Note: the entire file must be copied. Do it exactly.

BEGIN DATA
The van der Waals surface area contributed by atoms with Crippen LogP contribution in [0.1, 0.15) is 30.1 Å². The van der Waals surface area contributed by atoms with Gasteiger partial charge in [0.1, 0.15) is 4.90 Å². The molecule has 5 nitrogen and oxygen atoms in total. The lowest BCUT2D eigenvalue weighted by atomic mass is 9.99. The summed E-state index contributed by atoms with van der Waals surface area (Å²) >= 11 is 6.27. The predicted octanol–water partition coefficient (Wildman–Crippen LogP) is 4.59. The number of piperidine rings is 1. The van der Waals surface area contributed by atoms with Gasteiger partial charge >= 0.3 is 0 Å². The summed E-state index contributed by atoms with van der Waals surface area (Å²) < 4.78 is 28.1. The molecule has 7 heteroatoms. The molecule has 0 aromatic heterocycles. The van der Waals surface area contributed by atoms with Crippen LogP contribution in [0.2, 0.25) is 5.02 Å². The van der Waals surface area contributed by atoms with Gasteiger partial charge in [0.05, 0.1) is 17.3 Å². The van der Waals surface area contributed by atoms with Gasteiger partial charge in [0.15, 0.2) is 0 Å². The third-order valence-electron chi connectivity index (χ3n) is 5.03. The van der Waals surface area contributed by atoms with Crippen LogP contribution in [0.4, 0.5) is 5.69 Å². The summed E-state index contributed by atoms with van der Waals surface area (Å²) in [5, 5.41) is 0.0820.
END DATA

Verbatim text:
The van der Waals surface area contributed by atoms with Crippen LogP contribution in [0.1, 0.15) is 30.1 Å². The van der Waals surface area contributed by atoms with Gasteiger partial charge in [0.1, 0.15) is 4.90 Å². The molecule has 5 nitrogen and oxygen atoms in total. The lowest BCUT2D eigenvalue weighted by atomic mass is 9.99. The summed E-state index contributed by atoms with van der Waals surface area (Å²) >= 11 is 6.27. The predicted octanol–water partition coefficient (Wildman–Crippen LogP) is 4.59. The number of piperidine rings is 1. The van der Waals surface area contributed by atoms with Gasteiger partial charge >= 0.3 is 0 Å². The summed E-state index contributed by atoms with van der Waals surface area (Å²) < 4.78 is 28.1. The molecule has 7 heteroatoms. The molecule has 0 aromatic heterocycles. The van der Waals surface area contributed by atoms with Crippen LogP contribution in [0.2, 0.25) is 5.02 Å². The van der Waals surface area contributed by atoms with Gasteiger partial charge in [0.05, 0.1) is 17.3 Å². The van der Waals surface area contributed by atoms with Gasteiger partial charge in [0.15, 0.2) is 0 Å². The third-order valence-electron chi connectivity index (χ3n) is 5.03. The van der Waals surface area contributed by atoms with Crippen LogP contribution in [0.4, 0.5) is 5.69 Å². The summed E-state index contributed by atoms with van der Waals surface area (Å²) in [5, 5.41) is 0.0820.